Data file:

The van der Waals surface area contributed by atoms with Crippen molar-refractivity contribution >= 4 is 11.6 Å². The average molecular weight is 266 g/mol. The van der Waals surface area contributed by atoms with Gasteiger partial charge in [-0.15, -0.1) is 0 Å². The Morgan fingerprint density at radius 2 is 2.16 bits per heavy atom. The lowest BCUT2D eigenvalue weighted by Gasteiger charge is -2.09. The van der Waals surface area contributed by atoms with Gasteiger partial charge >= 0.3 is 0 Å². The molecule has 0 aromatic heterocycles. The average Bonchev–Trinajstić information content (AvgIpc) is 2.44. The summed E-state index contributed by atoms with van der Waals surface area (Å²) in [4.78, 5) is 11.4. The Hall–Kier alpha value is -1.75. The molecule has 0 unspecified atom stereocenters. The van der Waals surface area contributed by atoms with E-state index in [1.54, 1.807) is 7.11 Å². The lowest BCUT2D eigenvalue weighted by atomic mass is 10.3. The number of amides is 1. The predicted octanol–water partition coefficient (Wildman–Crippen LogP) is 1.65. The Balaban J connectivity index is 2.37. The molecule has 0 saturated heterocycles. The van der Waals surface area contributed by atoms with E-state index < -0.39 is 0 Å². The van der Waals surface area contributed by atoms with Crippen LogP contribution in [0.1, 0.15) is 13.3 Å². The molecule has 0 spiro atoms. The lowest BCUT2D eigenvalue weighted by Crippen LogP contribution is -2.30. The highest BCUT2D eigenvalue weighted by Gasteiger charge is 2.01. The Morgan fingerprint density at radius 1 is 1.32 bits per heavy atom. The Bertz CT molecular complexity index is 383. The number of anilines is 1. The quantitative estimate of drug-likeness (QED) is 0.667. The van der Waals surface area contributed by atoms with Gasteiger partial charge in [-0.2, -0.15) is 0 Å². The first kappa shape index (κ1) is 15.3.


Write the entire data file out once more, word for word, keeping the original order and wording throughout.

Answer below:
The van der Waals surface area contributed by atoms with Crippen molar-refractivity contribution >= 4 is 11.6 Å². The average molecular weight is 266 g/mol. The van der Waals surface area contributed by atoms with Gasteiger partial charge in [-0.15, -0.1) is 0 Å². The Morgan fingerprint density at radius 2 is 2.16 bits per heavy atom. The lowest BCUT2D eigenvalue weighted by Gasteiger charge is -2.09. The van der Waals surface area contributed by atoms with Gasteiger partial charge >= 0.3 is 0 Å². The molecule has 0 aromatic heterocycles. The average Bonchev–Trinajstić information content (AvgIpc) is 2.44. The summed E-state index contributed by atoms with van der Waals surface area (Å²) in [4.78, 5) is 11.4. The Hall–Kier alpha value is -1.75. The molecule has 0 unspecified atom stereocenters. The van der Waals surface area contributed by atoms with E-state index in [1.54, 1.807) is 7.11 Å². The lowest BCUT2D eigenvalue weighted by atomic mass is 10.3. The number of amides is 1. The predicted octanol–water partition coefficient (Wildman–Crippen LogP) is 1.65. The Balaban J connectivity index is 2.37. The molecule has 0 saturated heterocycles. The van der Waals surface area contributed by atoms with E-state index < -0.39 is 0 Å². The van der Waals surface area contributed by atoms with Crippen LogP contribution in [0.1, 0.15) is 13.3 Å². The molecule has 0 spiro atoms. The lowest BCUT2D eigenvalue weighted by Crippen LogP contribution is -2.30. The highest BCUT2D eigenvalue weighted by Gasteiger charge is 2.01. The Morgan fingerprint density at radius 1 is 1.32 bits per heavy atom. The Bertz CT molecular complexity index is 383. The number of anilines is 1. The quantitative estimate of drug-likeness (QED) is 0.667. The van der Waals surface area contributed by atoms with Gasteiger partial charge in [-0.2, -0.15) is 0 Å². The first kappa shape index (κ1) is 15.3.